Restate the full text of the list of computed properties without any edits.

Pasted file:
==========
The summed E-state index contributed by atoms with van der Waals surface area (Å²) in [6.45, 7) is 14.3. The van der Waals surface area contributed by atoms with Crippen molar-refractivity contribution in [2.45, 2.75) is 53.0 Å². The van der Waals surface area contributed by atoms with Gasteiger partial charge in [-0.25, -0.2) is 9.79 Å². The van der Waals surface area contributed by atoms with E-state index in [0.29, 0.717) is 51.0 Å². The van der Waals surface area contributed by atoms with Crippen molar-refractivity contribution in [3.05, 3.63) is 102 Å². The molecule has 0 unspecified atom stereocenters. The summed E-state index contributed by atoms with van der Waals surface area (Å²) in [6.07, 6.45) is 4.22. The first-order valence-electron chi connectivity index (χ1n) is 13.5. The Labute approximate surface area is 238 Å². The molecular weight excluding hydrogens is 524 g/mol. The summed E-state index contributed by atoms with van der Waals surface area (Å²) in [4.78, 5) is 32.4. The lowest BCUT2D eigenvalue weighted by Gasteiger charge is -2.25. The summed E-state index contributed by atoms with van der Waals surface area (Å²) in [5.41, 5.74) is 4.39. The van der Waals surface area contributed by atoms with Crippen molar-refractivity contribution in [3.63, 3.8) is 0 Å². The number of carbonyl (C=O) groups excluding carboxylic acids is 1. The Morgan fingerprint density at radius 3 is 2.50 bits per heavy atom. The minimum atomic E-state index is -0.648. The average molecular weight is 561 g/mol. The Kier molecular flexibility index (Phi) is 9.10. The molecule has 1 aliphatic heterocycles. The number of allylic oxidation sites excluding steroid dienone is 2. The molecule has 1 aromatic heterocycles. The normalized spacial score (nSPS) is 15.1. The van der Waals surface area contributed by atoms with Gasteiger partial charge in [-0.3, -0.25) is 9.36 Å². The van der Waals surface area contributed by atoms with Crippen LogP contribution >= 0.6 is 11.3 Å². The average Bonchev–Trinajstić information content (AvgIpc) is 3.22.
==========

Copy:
The summed E-state index contributed by atoms with van der Waals surface area (Å²) in [6.45, 7) is 14.3. The van der Waals surface area contributed by atoms with Crippen molar-refractivity contribution in [2.45, 2.75) is 53.0 Å². The van der Waals surface area contributed by atoms with Gasteiger partial charge in [-0.25, -0.2) is 9.79 Å². The van der Waals surface area contributed by atoms with E-state index in [0.29, 0.717) is 51.0 Å². The van der Waals surface area contributed by atoms with Crippen molar-refractivity contribution in [3.05, 3.63) is 102 Å². The molecule has 0 unspecified atom stereocenters. The summed E-state index contributed by atoms with van der Waals surface area (Å²) in [6.07, 6.45) is 4.22. The first-order valence-electron chi connectivity index (χ1n) is 13.5. The Labute approximate surface area is 238 Å². The molecular weight excluding hydrogens is 524 g/mol. The summed E-state index contributed by atoms with van der Waals surface area (Å²) in [4.78, 5) is 32.4. The lowest BCUT2D eigenvalue weighted by Gasteiger charge is -2.25. The summed E-state index contributed by atoms with van der Waals surface area (Å²) in [5.41, 5.74) is 4.39. The van der Waals surface area contributed by atoms with Crippen molar-refractivity contribution in [3.63, 3.8) is 0 Å². The number of carbonyl (C=O) groups excluding carboxylic acids is 1. The Morgan fingerprint density at radius 3 is 2.50 bits per heavy atom. The minimum atomic E-state index is -0.648. The average molecular weight is 561 g/mol. The Kier molecular flexibility index (Phi) is 9.10. The molecule has 1 aliphatic heterocycles. The number of allylic oxidation sites excluding steroid dienone is 2. The molecule has 1 aromatic heterocycles. The normalized spacial score (nSPS) is 15.1. The van der Waals surface area contributed by atoms with Gasteiger partial charge in [-0.3, -0.25) is 9.36 Å². The van der Waals surface area contributed by atoms with Crippen LogP contribution >= 0.6 is 11.3 Å². The average Bonchev–Trinajstić information content (AvgIpc) is 3.22.